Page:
The Company’s primary investing activities are capital expenditures and investments in promotional displays. Cash used for capital expenditures and promotional displays was $7.6 million in the first nine months of fiscal 2012, compared with $4.3 million in the comparable period of fiscal 2011. The increase of $3.3 million was driven by an increase of $1.6 million in capital outflows, combined with the absence of $1.5 million in proceeds received in the prior year from the sale of a closed plant. Capital expenditures made in both nine-month periods of fiscal 2011 and 2012 did not include any new plant construction activities. The Company expects its investments in capital expenditures and promotional displays for fiscal 2012 will increase to approximately $10 million for fiscal 2012, up from $8.4 million in fiscal 2011.
The Company generated positive free cash flow (defined as net cash provided by operating activities less net cash used for investing activities) of $5.8 million in the first nine months of fiscal 2012, compared with $3.4 million in the first nine months of fiscal 2011. Excluding the prior year impact from the increased income tax refund and the building sale which aggregated $8.5 million, the Company’s free cash flow improved by $10.9 million during the first nine months of fiscal 2012, driven primarily by the $8.1 million reduction in its net loss before restructuring charges and the timing of cash receipts and disbursements.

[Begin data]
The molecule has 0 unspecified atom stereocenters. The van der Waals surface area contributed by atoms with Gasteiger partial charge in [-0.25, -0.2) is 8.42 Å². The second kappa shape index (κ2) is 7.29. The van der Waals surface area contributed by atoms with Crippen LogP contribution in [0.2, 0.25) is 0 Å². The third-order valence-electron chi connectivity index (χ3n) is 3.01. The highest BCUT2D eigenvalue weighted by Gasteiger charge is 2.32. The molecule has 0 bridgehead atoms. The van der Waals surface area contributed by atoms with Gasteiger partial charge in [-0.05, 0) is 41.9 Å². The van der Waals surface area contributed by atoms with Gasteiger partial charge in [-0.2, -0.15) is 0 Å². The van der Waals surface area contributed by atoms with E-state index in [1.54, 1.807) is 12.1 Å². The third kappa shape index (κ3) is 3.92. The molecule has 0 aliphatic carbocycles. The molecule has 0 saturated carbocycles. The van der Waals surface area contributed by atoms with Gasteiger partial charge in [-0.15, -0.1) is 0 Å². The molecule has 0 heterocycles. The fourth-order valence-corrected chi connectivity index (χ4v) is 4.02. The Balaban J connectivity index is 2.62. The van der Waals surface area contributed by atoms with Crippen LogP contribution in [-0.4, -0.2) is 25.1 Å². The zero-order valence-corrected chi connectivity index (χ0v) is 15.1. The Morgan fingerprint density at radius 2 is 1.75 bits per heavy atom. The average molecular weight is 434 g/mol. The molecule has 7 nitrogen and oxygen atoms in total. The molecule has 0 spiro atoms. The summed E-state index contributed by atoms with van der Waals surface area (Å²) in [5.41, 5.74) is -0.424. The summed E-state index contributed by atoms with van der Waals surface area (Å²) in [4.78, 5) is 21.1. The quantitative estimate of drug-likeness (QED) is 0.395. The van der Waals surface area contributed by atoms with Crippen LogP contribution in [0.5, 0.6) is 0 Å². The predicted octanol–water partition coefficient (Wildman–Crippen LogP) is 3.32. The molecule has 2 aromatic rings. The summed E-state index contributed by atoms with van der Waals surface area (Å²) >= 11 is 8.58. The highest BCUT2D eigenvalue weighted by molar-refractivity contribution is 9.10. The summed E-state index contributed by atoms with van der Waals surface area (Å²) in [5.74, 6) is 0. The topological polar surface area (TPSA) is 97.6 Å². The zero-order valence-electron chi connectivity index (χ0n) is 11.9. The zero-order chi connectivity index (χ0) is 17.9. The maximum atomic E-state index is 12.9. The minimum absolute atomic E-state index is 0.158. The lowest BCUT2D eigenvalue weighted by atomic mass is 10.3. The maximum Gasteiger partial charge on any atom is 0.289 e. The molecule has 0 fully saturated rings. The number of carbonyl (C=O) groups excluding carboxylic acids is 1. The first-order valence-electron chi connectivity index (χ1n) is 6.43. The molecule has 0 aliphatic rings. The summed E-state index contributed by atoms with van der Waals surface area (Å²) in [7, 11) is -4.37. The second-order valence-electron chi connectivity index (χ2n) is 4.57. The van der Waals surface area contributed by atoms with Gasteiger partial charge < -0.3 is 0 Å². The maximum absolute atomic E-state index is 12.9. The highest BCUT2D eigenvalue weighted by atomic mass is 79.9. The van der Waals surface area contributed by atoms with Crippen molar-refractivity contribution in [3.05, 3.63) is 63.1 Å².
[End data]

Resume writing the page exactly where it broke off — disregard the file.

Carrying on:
The Company’s financing activities typically consist of returning a portion of its free cash flow to its shareholders and repayments of debt, net of any proceeds received from the exercise of stock options. During the first nine months of fiscal 2012, net cash used for financing activities was $2.0 million, compared with net cash used in the comparable period of fiscal 2011 of $4.1 million. The primary use of cash for financing activities during both periods was to return cash to the Company’s shareholders in the form of dividends. Despite the Company’s strong liquidity and positive free cash flow, the Company’s Board of Directors elected to suspend the Company’s regular quarterly dividend during its meeting on August 25, 2011. This decision was made in consideration of recent events, both in the US and abroad, that have significantly increased the level of economic uncertainty and reduced consumer confidence. The determination as to the payment and amount the amount of any future dividends will be made by the Board of Directors from time to time and will depend on the Company’s then-current financial condition, capital requirements, results of operations and any other factors then deemed relevant by the Board of Directors. The Company made no repurchases of its common stock during either period and had $93.3 million of remaining stock repurchases authorized by its Board of Directors as of January 31, 2012.